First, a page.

January 30, 2009
Yesterday, Senators Charles Grassley (R-IA) and Carl Levin (D-MI) introduced the Hedge Fund Transparency Act (“HFTA”), which would require hedge funds, private equity and other private funds with $50 million or more in assets, or assets under management, to register with the Securities and Exchange Commission (“SEC”), notwithstanding the availability of exemptions from registration for privately offered funds under Sections 3(c)(1) and 3(c)(7) of the Investment Company Act of 1940 (“1940 Act”), as renumbered.
The senators said their legislation is needed because of the 2006 decision by the D.C. Circuit Court of Appeals that overturned Rule 203(b)(3)-2 under the Investment Advisers Act of 1940 (“Advisers Act”). Goldstein v. Securities and Exchange Commission, 451 F.3d 873 (D.C. Cir. 2006). Rule 203(b)(3)-2 would have required hedge fund managers to register as investment advisers. Unlike Rule 203(b)(3)-2 under the Advisers Act, the HFTA would require funds, rather than the managers, to register with the SEC. HFTA also diverges from S. 1402, the Hedge Fund Registration Act of 2007, which Senator Grassley introduced to the Senate in May 2007, and which similarly would have required hedge fund managers to register as investment advisers.
Conditions for Exemption from Investment Company Registration for Hedge Funds
Under HFTA, new Sections 6(a)(6) and 6(a)(7) of the 1940 Act would replace current Sections 3(c)(1) and 3(c)(7) without substantive change, except that those subsections would now be exemptions from registration, rather than exceptions to the definition of “investment company.”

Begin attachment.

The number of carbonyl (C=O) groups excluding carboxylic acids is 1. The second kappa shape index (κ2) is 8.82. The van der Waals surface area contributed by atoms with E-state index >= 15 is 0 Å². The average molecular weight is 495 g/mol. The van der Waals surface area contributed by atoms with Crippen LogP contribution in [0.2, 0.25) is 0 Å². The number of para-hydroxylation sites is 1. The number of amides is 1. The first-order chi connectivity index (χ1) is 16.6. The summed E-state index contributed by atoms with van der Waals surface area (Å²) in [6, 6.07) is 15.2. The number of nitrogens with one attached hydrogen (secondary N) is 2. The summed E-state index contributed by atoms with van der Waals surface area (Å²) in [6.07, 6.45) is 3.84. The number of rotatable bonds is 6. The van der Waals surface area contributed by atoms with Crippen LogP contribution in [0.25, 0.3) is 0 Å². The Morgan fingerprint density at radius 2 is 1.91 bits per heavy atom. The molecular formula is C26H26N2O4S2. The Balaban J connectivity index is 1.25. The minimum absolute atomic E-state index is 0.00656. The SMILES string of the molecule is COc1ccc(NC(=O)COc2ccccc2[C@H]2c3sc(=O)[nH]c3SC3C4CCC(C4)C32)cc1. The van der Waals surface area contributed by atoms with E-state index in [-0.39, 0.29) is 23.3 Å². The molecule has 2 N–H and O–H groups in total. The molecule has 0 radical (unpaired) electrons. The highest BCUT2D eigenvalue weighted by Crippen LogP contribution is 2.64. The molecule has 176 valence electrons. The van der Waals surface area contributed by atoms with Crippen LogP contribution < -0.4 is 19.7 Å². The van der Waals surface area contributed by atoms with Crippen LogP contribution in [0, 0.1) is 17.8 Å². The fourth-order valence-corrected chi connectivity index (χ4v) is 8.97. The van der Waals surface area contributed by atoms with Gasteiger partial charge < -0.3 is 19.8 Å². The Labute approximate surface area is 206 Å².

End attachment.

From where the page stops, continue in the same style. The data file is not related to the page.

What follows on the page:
Notwithstanding the availability of the investment company registration exemptions of new Sections 6(a)(6) and 6(a)(7), investment funds with assets, or assets under management, of not less than $50 million would be exempt from registration as investment companies only if they register with the SEC pursuant to new Section 6(g)(1) of the 1940 Act and comply with certain reporting requirements.
In particular, funds claiming the Section 6(g)(1) exemption from investment company registration would be required to:
Notably, the SEC would be required to make the filed information form available to the public at no cost and in an electronically searchable format. The SEC would be required to issue forms and guidance to implement the HFTA within 180 days after its enactment.
Anti-Money Laundering (“AML”) Requirements